I met my neighbour today. He saw me bringing my wheelie-bin in, and followed me. So I went in my back door, and he stood on the mat, looking in, making wordless sounds. I told him he could come in if he wanted. This is my bicycle. He tapped the light, which was just below head-height on him. Then his grandmother came round after him, and called him out, scolding him, and apologising to me.
-He asked, and I said ‘yes’, I said, to excuse him.
-Sorry, no speak English, she said. At least she wasn’t accusing me of being a pervert.
His toys, a beautiful big lorry and an ambulance, were on a rug outside, as it was so warm, with his older sister’s tricycle.
At the bus stop, a lad was complaining about someone else at the college. “He said, ‘you said “Death be upon you!”‘ That’s stupid, fam. He doesn’t understand Arabic, he doesn’t have a clue, fam. My dad speaks Arabic.
“You could tell him anything! You could tell him Bismillah [in the Name of God] meant anything you like, and he would believe you. If you say Salaam Aleikum he says Salaam Aleikum.” Rather than Wa-aleikum O-salaam, or indeed Slamakum- well, “Goodbye” is contracted from God be with you, then further to ‘bye. That was the first time I was aware of Muslims locally, there is a large Hindu temple on Victoria St and when it has come up Asians have been Hindu.
Not sure about the word “fam”. I guessed it meant something like calling a friend Family, close friend I can trust: to my mind, a need to keep telling someone “I trust you” implies something else, and also implies that those guys over there can’t be trusted, it’s just you an me, bro.
How do you spell ‘bide’? asked the child. Mmm. It is an odd word for a child, a bit archaic, dialecty, not a word I thought he would get in primary school. “As in I buy a toy”. Oh, it’s “bought”. Yes, it is a bit odd for a verb. I remember my nephew saying “goed”, when just learning to speak: he knew the general rule, and applied it.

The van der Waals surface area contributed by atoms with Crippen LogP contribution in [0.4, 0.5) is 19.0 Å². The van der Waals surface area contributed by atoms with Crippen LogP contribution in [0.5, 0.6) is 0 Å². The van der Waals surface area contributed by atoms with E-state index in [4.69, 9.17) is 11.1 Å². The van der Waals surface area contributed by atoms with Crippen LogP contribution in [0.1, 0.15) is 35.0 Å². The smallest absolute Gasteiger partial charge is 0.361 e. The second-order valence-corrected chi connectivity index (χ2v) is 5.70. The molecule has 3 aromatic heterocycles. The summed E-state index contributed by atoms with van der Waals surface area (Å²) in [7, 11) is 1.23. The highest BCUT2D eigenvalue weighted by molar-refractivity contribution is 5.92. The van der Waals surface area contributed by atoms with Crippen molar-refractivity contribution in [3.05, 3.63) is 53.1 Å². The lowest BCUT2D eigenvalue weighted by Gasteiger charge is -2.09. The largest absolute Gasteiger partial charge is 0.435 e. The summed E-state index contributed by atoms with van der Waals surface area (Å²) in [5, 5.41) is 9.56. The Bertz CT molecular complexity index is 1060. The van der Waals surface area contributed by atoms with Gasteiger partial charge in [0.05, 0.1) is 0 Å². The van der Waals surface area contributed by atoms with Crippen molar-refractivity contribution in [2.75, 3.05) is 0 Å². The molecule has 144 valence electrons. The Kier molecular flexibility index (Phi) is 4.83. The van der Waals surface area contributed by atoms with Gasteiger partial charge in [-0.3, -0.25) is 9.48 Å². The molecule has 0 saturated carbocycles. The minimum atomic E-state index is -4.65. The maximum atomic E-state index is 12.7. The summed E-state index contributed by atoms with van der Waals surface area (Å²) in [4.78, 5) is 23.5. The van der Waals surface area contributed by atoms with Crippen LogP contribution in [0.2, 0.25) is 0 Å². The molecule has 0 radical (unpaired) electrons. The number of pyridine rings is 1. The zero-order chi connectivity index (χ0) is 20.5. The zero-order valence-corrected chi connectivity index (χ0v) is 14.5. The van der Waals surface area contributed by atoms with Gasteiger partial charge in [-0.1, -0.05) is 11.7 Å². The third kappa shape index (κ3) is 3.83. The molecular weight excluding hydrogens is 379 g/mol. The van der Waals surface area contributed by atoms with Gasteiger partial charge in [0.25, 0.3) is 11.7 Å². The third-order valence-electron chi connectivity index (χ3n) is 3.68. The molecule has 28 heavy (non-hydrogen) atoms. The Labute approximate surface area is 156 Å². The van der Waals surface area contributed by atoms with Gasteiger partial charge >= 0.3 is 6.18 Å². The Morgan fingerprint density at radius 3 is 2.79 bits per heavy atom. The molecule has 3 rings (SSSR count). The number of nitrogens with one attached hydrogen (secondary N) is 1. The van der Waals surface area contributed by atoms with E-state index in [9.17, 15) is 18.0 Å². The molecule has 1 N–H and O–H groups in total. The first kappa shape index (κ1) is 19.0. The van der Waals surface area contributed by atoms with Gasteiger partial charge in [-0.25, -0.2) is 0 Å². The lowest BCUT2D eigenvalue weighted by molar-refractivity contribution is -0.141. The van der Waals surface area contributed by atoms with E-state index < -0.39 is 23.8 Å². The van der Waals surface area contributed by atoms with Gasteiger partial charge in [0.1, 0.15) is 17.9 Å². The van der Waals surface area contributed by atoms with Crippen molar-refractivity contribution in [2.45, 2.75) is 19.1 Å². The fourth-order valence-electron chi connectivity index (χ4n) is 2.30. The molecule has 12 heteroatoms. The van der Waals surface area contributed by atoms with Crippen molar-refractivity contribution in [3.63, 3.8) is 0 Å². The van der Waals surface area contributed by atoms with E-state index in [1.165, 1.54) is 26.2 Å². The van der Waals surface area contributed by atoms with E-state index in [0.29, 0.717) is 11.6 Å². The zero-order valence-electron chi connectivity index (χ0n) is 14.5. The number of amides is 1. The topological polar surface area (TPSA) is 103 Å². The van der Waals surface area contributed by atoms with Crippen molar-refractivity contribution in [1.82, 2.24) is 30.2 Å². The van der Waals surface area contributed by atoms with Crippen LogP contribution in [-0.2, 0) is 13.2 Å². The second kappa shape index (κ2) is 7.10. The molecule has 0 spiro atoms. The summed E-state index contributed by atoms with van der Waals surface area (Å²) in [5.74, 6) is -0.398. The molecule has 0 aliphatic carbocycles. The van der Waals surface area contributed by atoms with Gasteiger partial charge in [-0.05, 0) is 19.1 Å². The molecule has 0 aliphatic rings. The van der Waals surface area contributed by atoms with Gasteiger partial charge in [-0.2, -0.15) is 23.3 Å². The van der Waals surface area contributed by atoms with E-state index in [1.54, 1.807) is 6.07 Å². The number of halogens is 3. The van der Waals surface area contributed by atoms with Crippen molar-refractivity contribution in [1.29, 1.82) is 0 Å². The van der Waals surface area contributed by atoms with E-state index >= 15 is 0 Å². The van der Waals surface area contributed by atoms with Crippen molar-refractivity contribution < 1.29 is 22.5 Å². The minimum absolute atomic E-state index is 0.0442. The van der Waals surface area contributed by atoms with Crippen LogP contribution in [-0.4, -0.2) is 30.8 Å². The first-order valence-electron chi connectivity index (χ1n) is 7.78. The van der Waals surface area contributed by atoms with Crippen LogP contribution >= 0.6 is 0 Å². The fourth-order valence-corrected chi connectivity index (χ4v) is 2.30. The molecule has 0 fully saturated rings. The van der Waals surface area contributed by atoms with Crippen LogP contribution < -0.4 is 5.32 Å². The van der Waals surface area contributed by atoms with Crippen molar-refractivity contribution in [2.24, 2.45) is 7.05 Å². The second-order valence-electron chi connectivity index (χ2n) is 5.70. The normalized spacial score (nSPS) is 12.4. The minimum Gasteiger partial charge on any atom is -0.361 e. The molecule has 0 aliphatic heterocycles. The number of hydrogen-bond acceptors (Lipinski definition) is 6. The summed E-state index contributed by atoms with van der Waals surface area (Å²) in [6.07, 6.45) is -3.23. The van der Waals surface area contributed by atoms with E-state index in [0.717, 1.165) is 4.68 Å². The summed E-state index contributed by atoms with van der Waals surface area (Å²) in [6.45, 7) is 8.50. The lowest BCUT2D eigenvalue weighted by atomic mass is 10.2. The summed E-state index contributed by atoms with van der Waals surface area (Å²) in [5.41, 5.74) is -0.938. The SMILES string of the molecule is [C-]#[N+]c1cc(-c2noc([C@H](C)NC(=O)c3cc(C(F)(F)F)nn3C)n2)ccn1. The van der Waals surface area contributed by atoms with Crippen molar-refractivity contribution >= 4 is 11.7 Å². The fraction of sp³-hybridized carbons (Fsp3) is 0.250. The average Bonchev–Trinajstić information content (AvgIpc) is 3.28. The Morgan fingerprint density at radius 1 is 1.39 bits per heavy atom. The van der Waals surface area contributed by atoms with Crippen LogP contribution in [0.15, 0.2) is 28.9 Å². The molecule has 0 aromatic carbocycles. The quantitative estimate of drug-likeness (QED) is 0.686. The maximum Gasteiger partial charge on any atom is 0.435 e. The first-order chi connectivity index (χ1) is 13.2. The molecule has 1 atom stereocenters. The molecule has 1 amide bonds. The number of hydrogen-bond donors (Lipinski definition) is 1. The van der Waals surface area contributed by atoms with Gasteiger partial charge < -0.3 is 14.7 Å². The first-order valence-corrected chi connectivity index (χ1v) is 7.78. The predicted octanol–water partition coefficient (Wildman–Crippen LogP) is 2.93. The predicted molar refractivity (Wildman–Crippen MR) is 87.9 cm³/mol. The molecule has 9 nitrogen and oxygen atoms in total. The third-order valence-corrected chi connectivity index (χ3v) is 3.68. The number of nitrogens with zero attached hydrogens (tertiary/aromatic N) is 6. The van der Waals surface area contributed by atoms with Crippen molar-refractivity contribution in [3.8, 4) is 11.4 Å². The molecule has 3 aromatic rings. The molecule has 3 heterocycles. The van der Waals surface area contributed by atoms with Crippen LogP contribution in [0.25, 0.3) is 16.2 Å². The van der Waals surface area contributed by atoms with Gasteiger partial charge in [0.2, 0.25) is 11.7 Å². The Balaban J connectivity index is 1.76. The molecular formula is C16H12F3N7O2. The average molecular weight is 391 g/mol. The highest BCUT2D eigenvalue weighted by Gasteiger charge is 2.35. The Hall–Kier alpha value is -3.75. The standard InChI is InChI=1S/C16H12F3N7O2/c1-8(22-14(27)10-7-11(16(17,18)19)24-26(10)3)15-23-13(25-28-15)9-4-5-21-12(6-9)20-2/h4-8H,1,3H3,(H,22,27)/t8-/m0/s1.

There was a pong from the landfill, which is 2km away. You only smell it when the wind is in the right direction, but that is the prevailing wind. There used to be a pong from the chicken factory. I remember the Coupar Angus chicken factory, the smell of guts and death: far better to live the other side of Marsby.
Among the homophobic churches, there are bad and not-so-bad examples. There was the preacher who wanted gays stuck behind an electrified fence, to die out because we could not breed, and there are those who even accept gay people in their congregations, as long as they remain celibate.
I don’t know about the worst. They have the words of Jesus, “God is Love”, and of John, “Perfect love drives out all fear”, and they seem to subsume this love entirely in Judgment: “I love you but you’re going to Hell”. God loves by prescribing rules, demanding obedience and submission, and in the end by judging and casting people into Hell. The idea that God smites with weather systems, catching the Evangelicals and the Gays alike, killing people randomly in his smiting, is ridiculous and pictures a weak, neurotic God: but people say these things.
Homophobia blinds the Roman church to the pastoral gifts of gay men. In 2005 the Vatican decreed that men with “deeply rooted homosexual tendencies” or who “support the so-called ‘gay culture’” could not be ordained. Yet their catechism says gays “must be accepted with respect, compassion, and sensitivity. Every sign of unjust discrimination in their regard should be avoided.” So, gay people should be accepted in congregations, as long as they remain celibate. Not trans folk, though: Maledict claimed we are destroying the very essence of the human creature through manipulating their God-given gender to suit their sexual choices…when freedom to be creative becomes the freedom to create oneself, then necessarily the Maker himself is denied and ultimately man too is stripped of his dignity as a creature of God. We would have to revert. I was welcomed at Turvey Abbey, but then, I was sniffing around, not seeking membership.